After several years of struggling and reverse splits in 2012, solar exchange traded funds bounced back with a vengeance in 2013.
With the year almost over, the Guggenheim Solar ETF (TAN) ranks as the year’s top-performing non-leveraged ETF, having more than doubled. The rival Market Vectors Solar Energy ETF (KWT) has not quite doubled, but the fund is on course to be this year’s second-best non-leveraged ETF behind TAN. [Seduced by Solar ETFs]
Two other alternative energy ETFs rank among this year’s 10 best, but TAN is the name-brand ETF for the alternative energy and investors are wondering if that fund (and KWT) can keep the good times going next year. TAN and KWT have a chance and here’s why:
Solar companies are solving one of the industry’s long-standing problems: Driving costs low enough to compel end users to make the switch from traditional fuel sources.
“What’s happening now is bigger than that, it’s a full-scale commercialization of solar technology, the buildout of an entire infrastructure meant to rival the filthy, inefficient coal-burning complex at some point in the future. According to NPD, “the pipeline of large-scale solar power projects in the process of being built in the U.S. will hit 43 gigawatts his coming year,” which represents a 7% increase over such projects launched in 2013,” writes Josh Brown at The Reformed Broker.
There is even some talk that by 2020, if the current cost-cutting trajectory remains true, solar costs across the U.S. will be on par with some of the cheaper fossil fuels.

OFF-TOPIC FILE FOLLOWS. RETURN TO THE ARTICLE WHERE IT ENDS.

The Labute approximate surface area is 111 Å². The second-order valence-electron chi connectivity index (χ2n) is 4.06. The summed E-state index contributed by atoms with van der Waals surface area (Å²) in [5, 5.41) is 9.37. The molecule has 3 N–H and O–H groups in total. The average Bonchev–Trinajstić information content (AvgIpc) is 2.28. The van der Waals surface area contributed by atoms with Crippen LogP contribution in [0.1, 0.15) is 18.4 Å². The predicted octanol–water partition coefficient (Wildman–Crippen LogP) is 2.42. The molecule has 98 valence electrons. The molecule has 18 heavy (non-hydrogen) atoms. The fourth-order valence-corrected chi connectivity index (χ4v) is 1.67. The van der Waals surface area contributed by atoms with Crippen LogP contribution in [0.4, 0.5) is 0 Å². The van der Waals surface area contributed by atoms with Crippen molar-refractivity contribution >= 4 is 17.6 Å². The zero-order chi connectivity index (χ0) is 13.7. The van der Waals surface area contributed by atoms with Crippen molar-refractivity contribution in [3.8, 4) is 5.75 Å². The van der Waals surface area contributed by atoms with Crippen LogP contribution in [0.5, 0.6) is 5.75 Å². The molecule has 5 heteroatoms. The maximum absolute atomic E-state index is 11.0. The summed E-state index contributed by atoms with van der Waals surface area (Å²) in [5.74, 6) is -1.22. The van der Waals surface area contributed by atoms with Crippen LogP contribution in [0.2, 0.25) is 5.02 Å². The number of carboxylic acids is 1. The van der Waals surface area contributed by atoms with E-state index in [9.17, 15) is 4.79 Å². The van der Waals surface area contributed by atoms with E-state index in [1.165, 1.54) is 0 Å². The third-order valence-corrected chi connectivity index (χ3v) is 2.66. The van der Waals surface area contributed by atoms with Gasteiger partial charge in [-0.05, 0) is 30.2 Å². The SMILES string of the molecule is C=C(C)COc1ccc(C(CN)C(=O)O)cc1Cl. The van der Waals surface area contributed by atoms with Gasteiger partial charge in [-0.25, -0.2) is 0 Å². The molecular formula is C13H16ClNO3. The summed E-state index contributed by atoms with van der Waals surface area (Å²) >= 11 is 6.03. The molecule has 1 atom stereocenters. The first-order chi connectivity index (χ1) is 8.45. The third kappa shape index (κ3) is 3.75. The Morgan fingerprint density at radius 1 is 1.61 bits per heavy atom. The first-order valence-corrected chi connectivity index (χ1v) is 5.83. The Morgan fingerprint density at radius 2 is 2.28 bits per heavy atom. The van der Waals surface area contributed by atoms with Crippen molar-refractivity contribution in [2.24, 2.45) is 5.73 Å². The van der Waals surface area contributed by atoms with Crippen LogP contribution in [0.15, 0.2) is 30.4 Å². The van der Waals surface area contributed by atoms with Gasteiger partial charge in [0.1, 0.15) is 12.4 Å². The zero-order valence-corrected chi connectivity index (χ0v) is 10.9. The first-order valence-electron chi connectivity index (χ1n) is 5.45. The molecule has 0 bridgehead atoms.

But that is just talking about U.S. solar demand. Other countries figure prominently in the global solar energy demand equation.
“Over the past six months, China and Japan both have seen a consistent increase in end-demand. Policy rate in Japan is favorable to solar project developments. In the first half of 2013, the country reported 3.4GW of new installations. Citi estimates that end-demand would rise to 7GW in Japan, and 10GW in China by the end of 2014. Global end demand is expected to grow 20% from 35GW at the end of 2013 to 42GW by the end of next year,” according to ValueWalk.
China is the elephant in the solar room much the way it is with commodities like copper, nickel and related fare. The country’s willingness to prop up its ailing solar firms cannot be ignored as a catalyst for solar ETFs. China is, after all, almost 37% of TAN’s weight and that does not include the 12.3% weight to Hong Kong.